Jobs that Require Six Sigma are on the Rise

Six Sigma

Wanted Analytics, a hiring demand and data analytics provider, has been tracking the trend in employment opportunities for government-issued security clearance holders and the numbers speak volumes: Online ads for jobs requiring a security clearance jumped by 24% over the same 90-day period from 2010 to 2011, an increase of 45,000 postings.

Roughly 75% of the ads required “Confidential” clearance. Not surprisingly, the highest incidences of postings requiring security clearance were in the network, software and systems engineering fields.

Also attractive to many employers are job candidates with knowledge of Six Sigma and lean business processes, Wanted Analytics reported, describing Six Sigma as “one of the most common certifications required in job ads.” In addition to engineering jobs, which are commonly associated with Six Sigma, the certification is increasingly required for management analysts, operations managers, systems analysts and information technology project managers.

“Lean business processes are becoming more important as companies are using them as a way to reduce costs and increase productivity,” Wanted Analytics reported in February 2012.

The private sector has long recognized the value of Six Sigma, with many government contractors among the major U.S. companies implementing lean business techniques. Lockheed Martin Corp., for instance, began introducing lean production measures in the late 1990s, according to the U.S. Environmental Protection Agency. The federal agency lists the defense contractor on its roster of “case studies and best practices” relating to the effects of lean manufacturing on the environment.

Lockheed Martin has used lean techniques to reduce its hazardous waste output, among other measures.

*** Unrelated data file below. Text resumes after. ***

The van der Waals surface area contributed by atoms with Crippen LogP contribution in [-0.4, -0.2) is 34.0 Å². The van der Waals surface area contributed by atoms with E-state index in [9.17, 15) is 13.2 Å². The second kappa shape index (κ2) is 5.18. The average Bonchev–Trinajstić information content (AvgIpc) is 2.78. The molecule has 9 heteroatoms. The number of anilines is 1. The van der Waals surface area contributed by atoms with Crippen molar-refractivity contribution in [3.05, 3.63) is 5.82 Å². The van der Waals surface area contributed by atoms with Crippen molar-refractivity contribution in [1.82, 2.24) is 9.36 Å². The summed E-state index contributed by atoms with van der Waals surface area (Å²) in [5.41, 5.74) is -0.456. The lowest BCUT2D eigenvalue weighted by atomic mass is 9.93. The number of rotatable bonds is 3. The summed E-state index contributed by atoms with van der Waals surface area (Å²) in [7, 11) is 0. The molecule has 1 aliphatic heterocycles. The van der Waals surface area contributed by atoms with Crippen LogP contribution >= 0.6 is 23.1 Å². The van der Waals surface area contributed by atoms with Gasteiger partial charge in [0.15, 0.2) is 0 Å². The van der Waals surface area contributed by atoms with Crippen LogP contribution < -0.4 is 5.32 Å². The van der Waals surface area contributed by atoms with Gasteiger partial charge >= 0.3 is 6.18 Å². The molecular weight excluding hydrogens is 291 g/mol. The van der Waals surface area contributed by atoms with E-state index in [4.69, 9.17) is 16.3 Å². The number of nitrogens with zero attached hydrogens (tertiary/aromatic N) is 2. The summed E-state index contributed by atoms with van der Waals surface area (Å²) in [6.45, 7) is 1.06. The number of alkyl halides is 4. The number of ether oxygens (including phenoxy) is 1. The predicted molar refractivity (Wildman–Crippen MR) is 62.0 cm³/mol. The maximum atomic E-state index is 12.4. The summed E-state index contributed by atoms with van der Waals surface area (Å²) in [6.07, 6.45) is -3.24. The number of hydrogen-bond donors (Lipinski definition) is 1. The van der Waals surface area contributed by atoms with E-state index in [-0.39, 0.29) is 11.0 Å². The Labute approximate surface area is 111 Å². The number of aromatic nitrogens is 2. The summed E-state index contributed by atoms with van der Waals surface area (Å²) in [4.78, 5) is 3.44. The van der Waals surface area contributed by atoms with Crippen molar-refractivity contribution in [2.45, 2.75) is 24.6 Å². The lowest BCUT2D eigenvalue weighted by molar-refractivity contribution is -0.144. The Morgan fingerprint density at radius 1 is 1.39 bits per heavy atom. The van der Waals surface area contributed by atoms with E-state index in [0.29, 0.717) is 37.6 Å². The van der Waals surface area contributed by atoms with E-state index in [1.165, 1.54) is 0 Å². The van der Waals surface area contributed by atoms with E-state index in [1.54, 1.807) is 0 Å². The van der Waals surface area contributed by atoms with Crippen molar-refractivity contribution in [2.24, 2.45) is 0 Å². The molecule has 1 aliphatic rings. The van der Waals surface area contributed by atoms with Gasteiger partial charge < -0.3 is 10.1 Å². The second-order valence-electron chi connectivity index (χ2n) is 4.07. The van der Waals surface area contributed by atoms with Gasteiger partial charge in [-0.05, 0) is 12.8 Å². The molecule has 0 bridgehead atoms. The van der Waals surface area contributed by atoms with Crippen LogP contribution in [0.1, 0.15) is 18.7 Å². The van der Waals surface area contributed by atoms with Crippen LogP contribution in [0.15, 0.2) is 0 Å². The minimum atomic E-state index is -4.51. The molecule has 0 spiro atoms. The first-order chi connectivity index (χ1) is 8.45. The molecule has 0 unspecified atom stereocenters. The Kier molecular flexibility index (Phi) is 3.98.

The Department of Defense (DOD) is considered to be among the most prominent advocates of lean techniques in the public sector, as are the branches of the nation’s armed forces. For example, the U.S. Navy’s Office of Naval Research notes on its website that its Lean Six Sigma efforts seek to “improve productivity, encourage innovation and foster a culture of change in the pursuit of excellence.”

The U.S. Army, meanwhile, honors efforts to improve business processes through its Lean/Six Sigma Excellence Awards Program (LEAP). In 2011, PEO Ammo was among those honored, recognized for introducing a slate of Lean Six Sigma projects that saved the Army about $160 million that year.

Given all of these factors, it’s likely that servicemembers who have security clearance and Six Sigma certification may be among the most attractive applicants for a variety of positions within the public and private sectors. That makes sense: Six Sigma certification can equip a candidate with the skills and knowledge necessary to boost return on investment by streamlining production processes and improving business operations, while a government-issued security clearance indicates that an individual has earned a level of trust and responsibility.

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